Observing Land from Space: Science, Customers and Technology by Michel M. VerstraeteObserving Land from Space: Science, Customers and Technology by Michel M. Verstraete

Observing Land from Space: Science, Customers and Technology

EditorMichel M. Verstraete, Massimo Menenti, Jouni Peltoniemi

Paperback | October 22, 2010

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This volume offers a broad overview of the science and technology of remote sensing, its policy implications, and the needs of operational users in the context of climate change and environmental degradation over land. The various chapters derive from presentations originally made at the first ENAMORS conference on Optical Remote Sensing of Terrestrial Surfaces: New Sensors, Advanced Algorithms, and the Opportunity for Novel Applications, held in Tuusula, Finland, in September 1997. This meeting assembled a distinguished panel of scientists, engineers, users, and policy makers, and provided a forum to debate scientific priorities, technological opportunities, and information requirements. Policy makers strive to take full advantage of investments in Earth Observation, scientists develop new and better algorithms to deliver more accurate characterizations of the environment, or propose innovative applications, while Space Agencies design observational systems better adapted to meet the requirements of a broad spectrum of scientific missions.
Title:Observing Land from Space: Science, Customers and TechnologyFormat:PaperbackDimensions:352 pages, 9.61 × 6.69 × 0 inPublished:October 22, 2010Publisher:Springer NetherlandsLanguage:English

The following ISBNs are associated with this title:

ISBN - 10:9048155347

ISBN - 13:9789048155347

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Table of Contents

Preface; M.M. Verstraete, M. Menenti. 1. Welcome address; K. Hemilä. 2. Activities of the European Commission in Earth Observation: Part of a common European strategy; A. Cross. 3. The CEO initiatives to collect and analyze user requirements for Earth Observation; J. Verdebout. 4. National strategy for developing Earth Observation applications in Finland; K. Tilli. 5. Operationalization of Earth Observation: Its prospects and requirements; J.S. MacDonald. 6. Remote sensing of forest fires; E. Chuvieco. 7. Using current and future remote sensing systems in natural hazards management; J. San Migual-Ayanz, et al. 8. Examples of the use of satellite data in numerical weather prediction models; J. Noilhan, et al. 9. The contribution of remote sensing technologies and algorithms to land surface processes studies; B. Pinty, M.M. Verstraete. 10. Exploitation and evaluation of retrieval algorithms for geostationary satellite data processing: Current and future systems; Y. Govaerts. 11. The role of remote sensing in land surface experiments within BAHC and ISLSCP; A. Jochum, et al. 12. Earth Observation demands for improved water resources management; W.G. Bastiaanssen, C.J. Perry. 13. A biophysical process-based estimate of global land surface evaporation using satellite and ancillary data; B. Choudhury. 14. Remote sensing of land cover and land cover change; B.K. Wyatt. 15. Land-cover categories versus biophysical attributes to monitor land-cover change by remote sensing; E. Lambin. 16. A new approach to characterize global land surfaces: Preliminary results from AVHRR data; N. Gobron, et al. 17. Remote sensing requirments to support forest inventories; E. Tomppo. 18. Some research and applications in the CSIRO (Australia) Earth Observation Centre on scene brightness due to BRDF; D.L. Jupp. 19. Remote sensing of albedo using the BRDF in relation to land surface properties; W. Lucht, et al. 20. Experimental study of statistical characteristics of plant canopy radiation regime; M. Sulev, J. Ross. 21. Light scattering models and reflectance measurements in remote sensing of snow; R. Kuittinen. 22. Ray optics approximation for random clusters of Gaussian spheres; K. Muinonen. 23. Backscattering of light by snow: Field measurements; J. Piironen, et al. 24. Australian sites for the validation of satellite retrievals of the radiative properties of land surfaces; I.F. Grant, et al. 25. Instruments and methods for the ground-level reference measurement of solar radiation, albedo and net radiation; M. Sulev, et al. 26. The NASA Earth System Science program in 21st century; G. Asrar. 27. ESA's plans and strategy for optical remote sensing of terrestrial surfaces in the next decade; M. Rast. 28. Early results from ADEOS and future Earth Observation missions; T. Igarashi. 29. VEGETATION: An Earth Observation system to monitor the biosphere; G. Saint. 30. Hyperspectral imager survey and developments for scientific and operational land processes monitoring applications; B.P. Kunkel, et al. 31. Summary and conclusions; M.M. Verstaete, M. Menenti. Appendix. List of participants.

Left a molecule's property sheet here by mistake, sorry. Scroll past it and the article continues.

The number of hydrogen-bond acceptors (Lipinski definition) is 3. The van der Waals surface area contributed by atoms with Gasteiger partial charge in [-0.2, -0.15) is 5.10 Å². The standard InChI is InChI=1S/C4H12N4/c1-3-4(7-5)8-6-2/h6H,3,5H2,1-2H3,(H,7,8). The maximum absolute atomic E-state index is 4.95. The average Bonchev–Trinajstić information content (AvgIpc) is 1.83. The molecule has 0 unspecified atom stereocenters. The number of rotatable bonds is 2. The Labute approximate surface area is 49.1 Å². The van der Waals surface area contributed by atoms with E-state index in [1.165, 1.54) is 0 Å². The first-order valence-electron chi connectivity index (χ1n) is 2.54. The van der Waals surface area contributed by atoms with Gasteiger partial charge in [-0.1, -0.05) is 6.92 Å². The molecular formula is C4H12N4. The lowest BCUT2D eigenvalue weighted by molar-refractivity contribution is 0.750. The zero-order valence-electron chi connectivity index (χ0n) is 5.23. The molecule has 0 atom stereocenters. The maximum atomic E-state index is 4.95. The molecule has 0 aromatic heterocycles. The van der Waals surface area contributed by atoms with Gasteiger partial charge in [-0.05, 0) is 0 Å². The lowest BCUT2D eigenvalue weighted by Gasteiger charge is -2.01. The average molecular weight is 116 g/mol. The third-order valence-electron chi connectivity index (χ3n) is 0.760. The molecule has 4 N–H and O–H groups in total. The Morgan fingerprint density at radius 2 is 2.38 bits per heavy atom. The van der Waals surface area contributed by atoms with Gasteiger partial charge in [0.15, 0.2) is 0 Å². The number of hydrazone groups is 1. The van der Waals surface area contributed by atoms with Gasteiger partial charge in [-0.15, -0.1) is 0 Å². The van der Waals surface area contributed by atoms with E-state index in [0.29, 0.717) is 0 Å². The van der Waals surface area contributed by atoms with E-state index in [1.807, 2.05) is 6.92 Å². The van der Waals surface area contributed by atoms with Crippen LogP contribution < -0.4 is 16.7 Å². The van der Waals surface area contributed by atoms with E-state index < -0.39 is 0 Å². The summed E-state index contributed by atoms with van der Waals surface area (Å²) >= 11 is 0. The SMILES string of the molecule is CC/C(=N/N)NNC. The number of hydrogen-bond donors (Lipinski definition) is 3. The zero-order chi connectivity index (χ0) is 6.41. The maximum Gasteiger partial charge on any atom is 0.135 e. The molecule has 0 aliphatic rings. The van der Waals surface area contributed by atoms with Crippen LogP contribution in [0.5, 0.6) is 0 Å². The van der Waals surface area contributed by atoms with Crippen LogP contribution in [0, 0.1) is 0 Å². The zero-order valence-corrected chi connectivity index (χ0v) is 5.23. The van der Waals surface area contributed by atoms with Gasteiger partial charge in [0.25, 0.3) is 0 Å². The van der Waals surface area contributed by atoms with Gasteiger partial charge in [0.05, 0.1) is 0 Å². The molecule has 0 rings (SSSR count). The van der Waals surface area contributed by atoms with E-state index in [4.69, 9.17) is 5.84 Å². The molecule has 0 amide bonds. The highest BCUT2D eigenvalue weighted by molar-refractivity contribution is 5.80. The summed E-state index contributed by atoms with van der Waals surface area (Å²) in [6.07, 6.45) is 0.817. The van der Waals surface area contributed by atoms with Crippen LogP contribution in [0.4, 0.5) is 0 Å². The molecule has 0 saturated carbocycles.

Editorial Reviews

`In summary, this book will be of use primarily to those with a strong remote sensing background. This covers the most recent tools and trends, and paints an overall picture of this field. In this sense this book is a good reference for RS specialists and global change researchers. It is of interest to those dealing with global scale mapping and modelling. It presents many succesful RS applications, which may stimulate methods and data resources.' Goderma,102(2001)